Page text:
I recently had a conversation with a friend of mine who just took over the position of president of a big RV company. He told me that overall things are going well but aren’t happening as quickly as he would like. Like many of us, he’s impatient and wants to see his vision working RIGHT NOW. He told me that the company will eventually function EXACTLY the way he plans but two things have to happen. Time and consistency. Two concepts that are very simple to grasp and even execute but they are very often forgotten about or disregarded. Remember, things take time. Just like baking a cake or growing a beard, you can’t speed along the process just by snapping your fingers. You just have to plan on putting in as much time as it will take to complete the project. And while you’re at it, why not make it great! Put in those few extra seconds to give it the quality it deserves. If you know your project is going to take you an hour why not make it the best hour of your time (rather than multi-tasking the whole time and getting sub-par results). Then there’s consistency. Whether you like it or not, you (and everybody else), show your consistency over time. Even if you’re always multi-tasking or working on multiple projects at the same time. That just shows that your are consistent in doing 100 things at a time and never finish anything at once. Or, on the flip side, if you complete one task before moving onto the next then you consistently prove to be a focused individual. So which one are you? Which one would you rather convey to your friends, colleagues and customers? In the example of my friend who now runs the RV company he plans to deliver a superior product backed by superior support from a highly knowledgable staff. And the only way the market will believe his vision is if the company consistently delivers a superior product or delivers superior support time after time after time.
Many rookie business owners make this mistake when pricing their products and don’t realize that they are not making as much money as they should, or could. The difference between a margin and markup is whether or not you take into account the cost of the goods you are selling. Let me give you an example. If you buy something at wholesale for $2.00 and want to add a 35% margin, the retail price will be roughly $3.08. However, if you only added a 35% markup to the $2.00 wholesale cost, you would be selling the product at retail for $2.70. A difference of 38 cents. That’s not a whole lot of money when you sell one item for a couple of dollars but imagine selling thousands of items with an incorrect margin or selling items that have a much higher wholesale cost. Those mistakes could literally cost you thousands or even tens of thousands of dollars very quickly. Here’s how the math works. If you’re trying to calculate markup (and let’s use 35% as an example) then you simply take the wholesale cost of $2.00 and multiply by 1.35. That gives you the total of $2.70. To calculate at 35% margin on a $2.00 product you need to divide by .65. We get the .65 by subtracting the margin (which is .35) from one. Just as an example, if we wanted to calculate a 30% margin we would subtract .30 from one which would give us .70 and a 40% margin would be .60. So getting back to the math of a 35% margin on a $2.00 product. On a calculator we would type in 2 (which is the wholesale cost) and then divide by .65 so we get a total of $3.0769 or $3.08. Finally, another common question people ask when talking about margin is “what percent margin should I use when figuring out pricing for my products”. Although there is no hard and fast rule (and it will depend on the industry) I usually go with a 30 to 35% margin if you have to stock the product and something closer to 20% if you can get your vendor to drop ship for you. If you have comments or input on anything discussed here please leave a comment below. Thanks....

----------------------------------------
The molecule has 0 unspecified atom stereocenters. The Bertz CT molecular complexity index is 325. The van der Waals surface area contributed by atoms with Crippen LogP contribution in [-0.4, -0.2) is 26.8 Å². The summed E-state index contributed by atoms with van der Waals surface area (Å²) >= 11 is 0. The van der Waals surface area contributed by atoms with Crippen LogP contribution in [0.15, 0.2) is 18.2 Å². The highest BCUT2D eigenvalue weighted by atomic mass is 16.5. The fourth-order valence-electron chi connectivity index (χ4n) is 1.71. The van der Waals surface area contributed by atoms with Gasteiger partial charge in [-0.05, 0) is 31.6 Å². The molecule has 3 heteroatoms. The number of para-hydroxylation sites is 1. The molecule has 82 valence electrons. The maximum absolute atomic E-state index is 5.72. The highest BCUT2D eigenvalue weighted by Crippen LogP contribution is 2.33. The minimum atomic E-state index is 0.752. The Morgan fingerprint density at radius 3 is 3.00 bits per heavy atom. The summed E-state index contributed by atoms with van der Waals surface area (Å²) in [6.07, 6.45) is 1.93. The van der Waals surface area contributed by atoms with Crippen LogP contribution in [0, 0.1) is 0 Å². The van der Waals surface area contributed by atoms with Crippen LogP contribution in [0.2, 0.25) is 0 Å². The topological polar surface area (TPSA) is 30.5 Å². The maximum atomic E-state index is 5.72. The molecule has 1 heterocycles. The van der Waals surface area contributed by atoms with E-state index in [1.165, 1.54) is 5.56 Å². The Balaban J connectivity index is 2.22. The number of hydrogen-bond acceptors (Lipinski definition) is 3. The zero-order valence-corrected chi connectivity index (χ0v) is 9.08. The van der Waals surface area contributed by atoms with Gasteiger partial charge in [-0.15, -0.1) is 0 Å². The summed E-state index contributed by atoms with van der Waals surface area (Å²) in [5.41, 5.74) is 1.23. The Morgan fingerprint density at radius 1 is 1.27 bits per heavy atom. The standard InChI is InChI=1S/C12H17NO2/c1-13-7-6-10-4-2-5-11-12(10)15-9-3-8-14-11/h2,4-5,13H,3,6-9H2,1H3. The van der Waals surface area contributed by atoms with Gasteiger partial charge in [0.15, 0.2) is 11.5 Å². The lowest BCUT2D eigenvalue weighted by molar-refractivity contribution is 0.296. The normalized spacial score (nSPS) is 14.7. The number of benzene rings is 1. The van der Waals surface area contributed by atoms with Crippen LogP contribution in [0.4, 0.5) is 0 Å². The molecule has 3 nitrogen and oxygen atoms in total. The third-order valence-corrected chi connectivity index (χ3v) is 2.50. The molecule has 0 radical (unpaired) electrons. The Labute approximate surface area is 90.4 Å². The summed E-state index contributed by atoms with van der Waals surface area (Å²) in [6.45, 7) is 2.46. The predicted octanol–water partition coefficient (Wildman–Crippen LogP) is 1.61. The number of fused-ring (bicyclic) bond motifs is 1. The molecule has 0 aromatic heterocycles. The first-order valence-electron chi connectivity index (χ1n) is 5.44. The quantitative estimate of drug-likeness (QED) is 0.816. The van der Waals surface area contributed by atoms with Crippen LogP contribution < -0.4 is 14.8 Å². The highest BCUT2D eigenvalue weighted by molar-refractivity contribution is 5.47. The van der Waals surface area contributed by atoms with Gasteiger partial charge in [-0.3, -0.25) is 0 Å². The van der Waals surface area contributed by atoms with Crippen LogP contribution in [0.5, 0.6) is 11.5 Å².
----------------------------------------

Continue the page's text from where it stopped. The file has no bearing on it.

These six principles of influence were created by Robert Cialdini and have become the foundation of psychology in selling. Learn and use these for good, not manipulation, because if you use these incorrectly you will do more harm to yourself than good. They are: Reciprocity Commitment and Consistency Social Proof Authority Liking Scarcity
There are three influencing factors in any buying decision. Quality Time Price Lets take a look at each one of these factors while using running shoes as an example. First is quality. If a customer is influenced by quality then chances are they are either looking for a specific name brand of running shoe or dont mind taking their time trying them on and testing them out. They also understand that they will pay more for the product because they are getting the better quality. The second influencing factor is time. If a customer is influenced by time then chances are they need to have their shoes by a certain date, perhaps to run in a race. They are expecting to pay more for the shoes and may or may not be as picky about the brand of shoes they get especially if they can get them quickly. The third and final influencing factor is price. Customers who are influenced by price tend to shop forever to get the best deal. They dont care how long it takes to find a great deal or even which name brand they ultimately ended up buying because they got the product at a good price. Which one of these three factors does your product fall into? Once you figure that out, you can start marketing to the right people.